For this episode of the podcast, we discussed why renal failure leads to platelet dysfunction. More specifically we discussed the so-called “uremic platelet”.
Amazingly, the connection between renal failure and bleeding has been observed for a long time. This association was first recognized in 1764 by Giovanni Battista Morgagni. In 1836, Richard Bright observed that purpura frequently occur in uremic patients. In the subsequent 70 years, there were so many additional observations on the topic that David Reisman was able to write a detailed review of them in 1907.
Recent clinical data supports these ancient observations. One study of heart failure patients showed that chronic kidney disease was associated with increased risk of bleeding, with hazard ratios between 1.6 and 2.9, based on the presence of renal replacement therapy.
Where’s the lesion?
Patients with uremic bleeding typically have normal platelet counts, normal aPTTs, and PT/INRs. But uremic bleeding is correlated with prolongation of the skin bleeding time. This is a classic test used to assess platelet function. That it is abnormal in uremia strongly argues for a qualitative platelet problem.
In order to understand what uremia does to platelet function, we need to review primary hemostasis. There are a number of steps involved in the formation of the initial platelet plug. First, endothelial injury leads to collagen exposure. Next, von Willebrand factor (vWF) binds to the newly exposed collagen. Third, platelet glycoprotein Ib (GPIb) binds to vWF. This is known as platelet adhesion. Finally, GPIIb-IIIa crosslinks platelets and also binds vWF. This is platelet aggregation.
Uremia can affect multiple aspects of primary hemostasis. It reduces adhesion (i.e., attachment of platelets to non-platelet surfaces), aggregation (i.e., platelet-platelet clumping), and secretion of platelet factors. Uremic platelets also appear to have a problem storing key factors like ADP, serotonin, TxA2. On the podcast, we focused on problems with adhesion and aggregation.
One study took blood from patients with ESRD just before dialysis and found reductions in platelet adhesion and aggregation. When normal platelets were placed in uremic plasma, their function suffered too. The conclusion: some dialyzable “toxin” in the plasma must be poisoning the platelets.
Urea, creatinine, or something else?
Uremia is named for urea and it certainly accumulates in renal failure. Although there is conflicting data, the consensus is that urea is NOT the toxin that causes uremic platelet dysfunction. One study published in 1970 added urea to normal platelets. They continued to function just fine. There is also a disease called familial azotemia, characterized by high plasma urea but normal renal function. These patients do not experience uremic symptoms and have normal platelet function.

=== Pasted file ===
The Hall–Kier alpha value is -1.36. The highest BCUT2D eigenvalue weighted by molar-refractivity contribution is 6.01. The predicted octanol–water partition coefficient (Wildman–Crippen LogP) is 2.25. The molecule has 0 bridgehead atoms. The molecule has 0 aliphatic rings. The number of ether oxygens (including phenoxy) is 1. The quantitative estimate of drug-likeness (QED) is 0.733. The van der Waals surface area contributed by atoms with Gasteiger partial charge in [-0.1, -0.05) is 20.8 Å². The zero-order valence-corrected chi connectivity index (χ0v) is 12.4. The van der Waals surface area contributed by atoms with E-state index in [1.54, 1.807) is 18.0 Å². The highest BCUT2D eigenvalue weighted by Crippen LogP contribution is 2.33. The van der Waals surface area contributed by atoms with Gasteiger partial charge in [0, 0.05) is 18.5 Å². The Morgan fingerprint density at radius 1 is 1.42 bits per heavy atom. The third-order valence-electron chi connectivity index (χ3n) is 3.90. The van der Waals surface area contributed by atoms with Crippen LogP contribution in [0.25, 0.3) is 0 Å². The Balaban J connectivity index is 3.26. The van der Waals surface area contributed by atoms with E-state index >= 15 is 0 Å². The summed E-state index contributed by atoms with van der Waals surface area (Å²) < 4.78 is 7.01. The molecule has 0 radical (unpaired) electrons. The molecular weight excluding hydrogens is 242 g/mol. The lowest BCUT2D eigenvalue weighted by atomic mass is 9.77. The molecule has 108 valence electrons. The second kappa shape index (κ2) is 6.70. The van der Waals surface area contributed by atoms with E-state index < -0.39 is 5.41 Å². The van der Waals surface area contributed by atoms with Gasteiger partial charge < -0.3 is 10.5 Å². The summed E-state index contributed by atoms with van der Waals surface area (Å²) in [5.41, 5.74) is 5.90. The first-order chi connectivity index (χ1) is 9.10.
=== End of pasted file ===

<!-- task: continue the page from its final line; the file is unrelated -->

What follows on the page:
If it isn’t urea, what is the toxin? Guanidinosuccinic acid, or GSA. The same study from 1970 which exonerated urea found that adding GSA to normal platelets made them severely dysfunctional.
The unheralded GSA
To understand the role of GSA in platelet dysfunction, we’ll have to review what happens to urea normally and in renal failure. Recall that proteins are metabolized to amino acids, which are further metabolized to ammonia. Ammonia is toxic, the metabolism of which is the goal of the urea cycle: it converts highly toxic ammonia to far less toxic urea. The final step in this process is the conversion of L-arginine to urea, which is then excreted in urine.
In renal failure, urea accumulates in the blood. As a result, the enzymes that convert ammonia to urea are down-regulated. As an alternative pathway to deal with toxic ammonia, L-arginine is instead converted to GSA and its serum levels rise.
So how does GSA lead to platelet dysfunction?
First, note GSA and L-arginine have similar structures. As a result, one might expect that GSA could be a precursor to molecules for which L-arginine is a precursor. One such molecule is nitric oxide (NO).
We all know that NO is a vasodilator. In fact, the initial endothelial injury that prompts primary hemostasis impairs the ability of endothelial cells to produce nitric oxide. This is one reason why we see vasoconstriction in the setting of endothelial injury. But NO also directly reduces platelet adhesion to the endothelium and platelet-platelet aggregation.
So, to put it all together:
- In uremia, urea accumulates
- In the setting of elevated urea levels, some ammonia is instead converted to GSA
- GSA then accumulates and, given its similarly to L-arginine, is then converted to NO
- NO causes vasodilation AND uremic platelet dysfunction.
There are a few other interesting connections between GSA and uremic platelets:
- Estrogens are an effective treatment for uremic bleeding The proposed mechanism? Estrogen-mediated reduction in nitric oxide!
- GSA may have a role in neurotoxicity as well.
Take Home Points
- Guanidinosuccinic acid (GSA) accumulates in renal failure
- Increased GSA leads to increased nitric oxide levels
- In addition to being a vasodilator, NO has multiple anti-platelet effects
- In short: GSA (via NO) is the uremic toxic that leads to uremic platelets
To read more, here is a Tweetorial on the topic, posted by Tony:
Click here to obtain AMA PRA Category 1 Credits™ (1.00 hours), Non-Physician Attendance (1.00 hours), or ABIM MOC Part 2 (1.00 hours).
Listen to the episode
Credits & Citation
◾️Episode written by Tony Breu
◾️Audio edited by Clair Morgan of nodderly.com
◾️Show notes by Tony Breu
Breu AC, Cooper AZ, Abrams HR. Why does uremia increase bleeding risk? The Curious Clinicians Podcast. November 11, 2020. https://curiousclinicians.com/2020/10/28/episode-11-why-does-magnesium-treat-torsades-de-pointes/
Image credit: Thomas SG. The Structure of Resting and Activated Platelets. Platelets. 2019:47-77.